The Smithsonian American Art Museum (SAAM), the United States' first collection of American art, is the home to one of the largest and most inclusive collections of American art in the world. Its artworks reveal America’s rich artistic and cultural history from the colonial period to today, with more than 7,000 artists are represented in the collection, The museum has been a leader in identifying and collecting significant aspects of American visual culture, including photography, modern folk and self-taught art, African American art, Latino art, and video games. The museum has the largest collection of New Deal art and exceptional collections of contemporary craft, American impressionist paintings, and masterpieces from the Gilded Age, and maintains six online research databases with more than a half million records, including the Inventories of American Painting and Sculpture that document more than 400,000 artworks in public and private collections worldwide.
IMDb is an online database of information related to world films, television programs, home videos and video games, and internet streams, including cast, production crew, personnel and fictional character biographies, plot summaries, trivia, and fan reviews and ratings.
AtomOwl is an ontology whose aim is to capture the semantics of rfc4287. RFC4287 is a format to syndicate online content, such as weblogs, podcasts, videocasts, etc. Syndication is a helpful way to alert interested readers to changes to a web site, be it to new content or changed content.
As AtomOwl captures the semantics of rfc4287 it is easy to convert rfc4287 feeds to AtomOwl statements and thus add them to a triple database, which can the be queried using a SPARQL endpoint. This should then help make very powerful searched for updated content possible.
The Advene project aims at providing a model and various formats to share annotations about digital video documents (movies, courses, conferences…), as well as tools to edit and visualize the hypervideos generated from both the annotations and the audiovisual documents. Teachers, moviegoers, etc. can use them to exchange multimedia comments and analyses about video documents.
The Cinelab model allows not only to represent video annotations, but also an elicitation of their structure (through notions of schema and annotation type), as well as their presentations with views (templates applied on data to produce hypervideos) and queries.
This model has been developed by the partners of the Cinelab project (2007-2008, funded by the french national research agency), and used afterwards in a number of projects and applications, including Advene (LIRIS) and Ligne de temps (IRI).
The Ontology for Media Resources describes a core vocabulary of properties and a set of mappings between different metadata formats of media resources hat describe media resources published on the Web (as opposed to local archives, museums, or other non-web related and non-shared collections of media resources). The purpose of these mappings is to provide metadata representations that describe the characteristics and behavior of media resources in an interoperable manner, thereby enabling different applications to share and reuse these metadata.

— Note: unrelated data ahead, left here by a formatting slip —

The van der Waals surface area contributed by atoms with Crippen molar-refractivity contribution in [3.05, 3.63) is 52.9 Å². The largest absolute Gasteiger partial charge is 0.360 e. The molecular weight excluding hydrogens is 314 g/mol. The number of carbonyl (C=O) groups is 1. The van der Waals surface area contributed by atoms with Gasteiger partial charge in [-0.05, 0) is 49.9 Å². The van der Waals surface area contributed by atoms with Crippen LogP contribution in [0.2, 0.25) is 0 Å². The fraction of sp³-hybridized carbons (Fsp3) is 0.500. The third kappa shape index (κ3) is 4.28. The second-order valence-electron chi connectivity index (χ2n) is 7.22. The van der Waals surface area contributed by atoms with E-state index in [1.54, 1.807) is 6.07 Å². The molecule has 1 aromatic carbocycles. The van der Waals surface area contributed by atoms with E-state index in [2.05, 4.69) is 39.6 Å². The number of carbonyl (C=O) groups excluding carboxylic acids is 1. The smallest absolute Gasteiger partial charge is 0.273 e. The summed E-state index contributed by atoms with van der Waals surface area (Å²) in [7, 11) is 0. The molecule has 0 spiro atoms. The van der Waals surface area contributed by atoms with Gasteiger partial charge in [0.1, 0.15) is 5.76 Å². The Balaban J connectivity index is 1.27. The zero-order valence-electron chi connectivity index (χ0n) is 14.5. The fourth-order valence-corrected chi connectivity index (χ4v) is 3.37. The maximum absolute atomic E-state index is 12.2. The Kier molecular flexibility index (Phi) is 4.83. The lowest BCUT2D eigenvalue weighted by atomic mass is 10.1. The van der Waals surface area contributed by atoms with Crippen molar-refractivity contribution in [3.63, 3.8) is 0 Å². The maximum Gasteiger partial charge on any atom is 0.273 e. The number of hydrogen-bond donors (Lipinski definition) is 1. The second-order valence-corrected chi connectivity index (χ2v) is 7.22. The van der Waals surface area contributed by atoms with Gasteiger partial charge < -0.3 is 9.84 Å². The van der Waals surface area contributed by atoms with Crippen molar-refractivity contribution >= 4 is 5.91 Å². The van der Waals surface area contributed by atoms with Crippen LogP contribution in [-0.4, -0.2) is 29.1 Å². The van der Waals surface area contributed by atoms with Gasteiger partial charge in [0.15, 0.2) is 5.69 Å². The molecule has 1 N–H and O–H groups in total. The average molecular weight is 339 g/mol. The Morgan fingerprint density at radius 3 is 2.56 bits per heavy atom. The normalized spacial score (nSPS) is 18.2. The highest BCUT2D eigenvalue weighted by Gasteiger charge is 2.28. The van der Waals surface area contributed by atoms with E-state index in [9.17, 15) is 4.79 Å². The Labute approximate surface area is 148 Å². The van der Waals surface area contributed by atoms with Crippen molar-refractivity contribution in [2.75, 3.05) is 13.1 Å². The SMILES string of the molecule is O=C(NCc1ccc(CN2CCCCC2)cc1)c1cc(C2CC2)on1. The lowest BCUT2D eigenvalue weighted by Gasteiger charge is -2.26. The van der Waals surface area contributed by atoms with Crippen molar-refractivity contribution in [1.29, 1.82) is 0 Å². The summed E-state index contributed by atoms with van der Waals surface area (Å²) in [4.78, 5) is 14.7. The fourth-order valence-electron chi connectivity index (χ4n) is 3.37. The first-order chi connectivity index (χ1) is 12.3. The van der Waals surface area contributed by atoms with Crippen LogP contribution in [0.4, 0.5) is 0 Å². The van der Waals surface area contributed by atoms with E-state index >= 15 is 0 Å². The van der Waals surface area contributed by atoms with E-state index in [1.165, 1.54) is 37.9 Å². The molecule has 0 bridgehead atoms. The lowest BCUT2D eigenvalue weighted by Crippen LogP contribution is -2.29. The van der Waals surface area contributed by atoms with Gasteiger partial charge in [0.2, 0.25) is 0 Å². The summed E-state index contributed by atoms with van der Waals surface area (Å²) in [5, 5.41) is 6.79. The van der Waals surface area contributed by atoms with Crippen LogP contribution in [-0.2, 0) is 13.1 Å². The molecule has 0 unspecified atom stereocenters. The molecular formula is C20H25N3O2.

Ruth and Marvin Sackner founded the Archive in Miami Beach, Florida in 1979, later moving it to Miami, Florida in 2005. Its initial mission was to establish a collection of books, critical texts, periodicals, ephemera, prints, drawings, collages, paintings, sculptures, objects, manuscripts, and correspondence dealing with precedent and contemporary, internationally produced, concrete and visual poetry. The antecedent material had at its starting point, Stephane Mallarme’s poem, “Un Coup de Des” (Cosmopolis, 1897).
The historic examples included works with concrete/visual poetic sensibilities from such twentieth century art movements as Italian Futurism, Russian and Eastern European Avant Garde, Dada, Surrealism, Bauhaus, De Stijl, Ultra, Tabu-Dada, Lettrisme, and Ultra-Lettrisme.
AAT is a structured, multilingual vocabulary including terms, descriptions, and other information for generic concepts related to art, architecture, other cultural heritage, and conservation. For decades now, the AAT has been used as a primary reference by museums, art libraries, archives, visual resource catalogers, conservation specialists, archaeological projects, bibliographic projects, researchers, and information specialists who are dealing with the needs of these users.
Terms for any concept may include the plural form of the term, singular form, natural order, inverted order, spelling variants, scientific and common forms, various forms of speech, and synonyms that have various etymological roots. Among these terms, one is flagged as the term (or descriptor) preferred by the Getty Vocabulary Program. There may be multiple descriptors reflecting usage in multiple languages. Preferences for individual contributors may differ and are noted.
The AAT is a thesaurus in compliance with ISO and NISO standards.
The focus of each AAT record is a concept. Linked to each concept are terms, related concepts, its position in the hierarchy, sources for the data, and notes. The conceptual framework of facets and hierarchies in the AAT is designed to allow a general classification scheme for art, architecture and conservation. The framework is not subject-specific; for example, there is no defined portion of the AAT that is specific only for Renaissance painting. The terms to describe Renaissance paintings will be found in many locations in the AAT hierarchies. There may be multiple broader contexts, making AAT polyhierarchical. In addition the AAT has equivalence and associative relationships. The temporal coverage of the AAT ranges from Antiquity to the present and the scope is global.